The study also showcases the dramatic gain of millennials in Downtown Cleveland – a 76 percent increase in 25- to 34-year-old residents from 2000 to 2012. As of 2012, 63 percent of Downtown Cleveland residents were millennials – compared to 20 percent in the Greater Cleveland metro area and 23 percent of the overall U.S. population. Additionally, the study illustrates the density of millennials in the inner-ring suburb of Lakewood, whose millennial population makes up 31 percent of the city’s population, compared to 23 percent nationally.
“We are on the early edge of this fifth migration – and our explosive millennial population growth is changing the face and trajectory of Cleveland,” said Lillian Kuri, Program Director for Arts and Urban Design at the Cleveland Foundation. “We need to understand its impact on the city and the neighborhoods and rapidly harness the local and regional resources to sustain this momentum.”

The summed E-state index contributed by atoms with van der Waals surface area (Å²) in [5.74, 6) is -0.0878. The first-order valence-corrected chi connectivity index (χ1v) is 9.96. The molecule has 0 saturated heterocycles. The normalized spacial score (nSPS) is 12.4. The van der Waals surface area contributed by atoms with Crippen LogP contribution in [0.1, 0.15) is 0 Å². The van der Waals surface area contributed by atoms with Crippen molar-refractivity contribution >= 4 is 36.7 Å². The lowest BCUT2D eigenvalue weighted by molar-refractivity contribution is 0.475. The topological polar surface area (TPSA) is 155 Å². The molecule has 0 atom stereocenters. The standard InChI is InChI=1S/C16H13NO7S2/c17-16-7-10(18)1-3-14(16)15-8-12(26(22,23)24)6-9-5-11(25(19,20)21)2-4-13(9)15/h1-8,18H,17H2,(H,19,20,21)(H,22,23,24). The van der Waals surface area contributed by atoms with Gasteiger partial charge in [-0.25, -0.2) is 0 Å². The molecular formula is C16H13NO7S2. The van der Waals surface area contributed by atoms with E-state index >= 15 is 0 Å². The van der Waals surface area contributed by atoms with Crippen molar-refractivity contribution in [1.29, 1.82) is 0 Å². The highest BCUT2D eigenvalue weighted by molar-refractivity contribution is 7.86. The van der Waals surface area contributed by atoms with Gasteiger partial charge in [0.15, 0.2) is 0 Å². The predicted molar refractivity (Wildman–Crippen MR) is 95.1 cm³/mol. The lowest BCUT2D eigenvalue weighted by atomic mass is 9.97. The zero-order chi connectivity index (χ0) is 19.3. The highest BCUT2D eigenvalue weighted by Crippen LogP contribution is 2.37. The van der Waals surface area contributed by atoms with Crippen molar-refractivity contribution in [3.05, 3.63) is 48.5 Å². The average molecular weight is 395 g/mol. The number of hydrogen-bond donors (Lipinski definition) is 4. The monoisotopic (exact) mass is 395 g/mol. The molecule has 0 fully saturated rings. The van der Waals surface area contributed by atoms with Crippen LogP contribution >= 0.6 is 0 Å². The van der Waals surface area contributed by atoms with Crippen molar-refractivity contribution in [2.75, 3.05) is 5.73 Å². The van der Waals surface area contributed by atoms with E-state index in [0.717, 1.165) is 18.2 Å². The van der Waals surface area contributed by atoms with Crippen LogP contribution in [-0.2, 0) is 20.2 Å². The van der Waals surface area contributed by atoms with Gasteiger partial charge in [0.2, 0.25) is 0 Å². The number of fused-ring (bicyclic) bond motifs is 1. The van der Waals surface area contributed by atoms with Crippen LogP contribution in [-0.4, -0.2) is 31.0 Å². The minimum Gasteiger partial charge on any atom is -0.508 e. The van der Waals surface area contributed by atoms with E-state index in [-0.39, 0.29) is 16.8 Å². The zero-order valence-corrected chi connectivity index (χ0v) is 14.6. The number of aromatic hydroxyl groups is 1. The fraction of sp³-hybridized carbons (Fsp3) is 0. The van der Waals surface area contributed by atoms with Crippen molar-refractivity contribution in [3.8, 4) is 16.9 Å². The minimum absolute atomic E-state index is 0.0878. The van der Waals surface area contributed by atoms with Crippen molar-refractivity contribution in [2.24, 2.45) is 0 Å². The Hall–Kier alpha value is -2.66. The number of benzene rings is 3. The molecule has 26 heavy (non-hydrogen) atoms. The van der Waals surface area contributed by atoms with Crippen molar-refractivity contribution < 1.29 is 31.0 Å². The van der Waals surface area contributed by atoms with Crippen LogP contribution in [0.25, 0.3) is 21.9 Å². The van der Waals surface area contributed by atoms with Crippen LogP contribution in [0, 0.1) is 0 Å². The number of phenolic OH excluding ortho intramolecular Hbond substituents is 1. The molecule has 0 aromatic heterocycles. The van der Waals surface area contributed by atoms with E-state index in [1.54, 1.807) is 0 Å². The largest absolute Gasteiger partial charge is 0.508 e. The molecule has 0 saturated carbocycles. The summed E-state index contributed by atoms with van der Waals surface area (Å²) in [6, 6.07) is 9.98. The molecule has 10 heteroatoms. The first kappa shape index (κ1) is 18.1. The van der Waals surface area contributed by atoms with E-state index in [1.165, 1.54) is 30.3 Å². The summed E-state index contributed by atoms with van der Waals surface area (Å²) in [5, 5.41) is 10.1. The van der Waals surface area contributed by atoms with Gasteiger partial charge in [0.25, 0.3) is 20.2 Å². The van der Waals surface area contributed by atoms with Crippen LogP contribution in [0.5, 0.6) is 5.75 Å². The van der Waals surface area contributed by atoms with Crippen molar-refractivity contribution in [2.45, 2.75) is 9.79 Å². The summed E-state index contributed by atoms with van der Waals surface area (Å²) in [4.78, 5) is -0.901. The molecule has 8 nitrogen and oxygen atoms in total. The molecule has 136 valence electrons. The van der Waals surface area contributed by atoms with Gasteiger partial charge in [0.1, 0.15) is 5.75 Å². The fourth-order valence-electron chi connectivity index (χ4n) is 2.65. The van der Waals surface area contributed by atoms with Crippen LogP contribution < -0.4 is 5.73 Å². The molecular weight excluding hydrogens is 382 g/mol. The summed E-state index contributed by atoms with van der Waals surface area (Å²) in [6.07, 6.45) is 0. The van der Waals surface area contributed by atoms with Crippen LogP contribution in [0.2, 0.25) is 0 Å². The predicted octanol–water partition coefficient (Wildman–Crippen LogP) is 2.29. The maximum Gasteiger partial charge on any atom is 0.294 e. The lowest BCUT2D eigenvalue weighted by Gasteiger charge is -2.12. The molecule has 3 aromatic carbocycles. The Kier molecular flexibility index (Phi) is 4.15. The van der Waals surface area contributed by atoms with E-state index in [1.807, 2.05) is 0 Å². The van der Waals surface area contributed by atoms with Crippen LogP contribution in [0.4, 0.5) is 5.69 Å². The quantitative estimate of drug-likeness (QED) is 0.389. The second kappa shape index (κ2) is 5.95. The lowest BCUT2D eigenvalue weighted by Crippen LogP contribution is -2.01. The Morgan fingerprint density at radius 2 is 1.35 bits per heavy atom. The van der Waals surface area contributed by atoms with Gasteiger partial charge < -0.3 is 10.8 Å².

“Cleveland is converging with national trends when it comes to gains in educated young adults,” said Richey Piiparinen, Director of The Center for Population Dynamics at Cleveland State University’s Maxine Goodman Levin College of Urban Affairs. “It is important to understand why this is occurring, particularly from macroeconomic standpoints. This analysis attempts to paint a fuller picture of what is driving this ‘brain gain,’ as opposed to simply documenting it. One factor discussed is the opportunities in Cleveland regarding lower barrier of entry related to cost.”
To reinforce that point, in examining the net migration into Cleveland, the study reveals Cuyahoga County drew the most migrants from Kings County, New York (including Brooklyn). The average millennial income in Kings County was $40,440 in 2013, versus $34,597 in Cuyahoga County during the same time period, but when adjusted for cost of living, the New York salary is actually $5,590 less. And the median rent in Kings County is $2,583 versus $1,088 locally.
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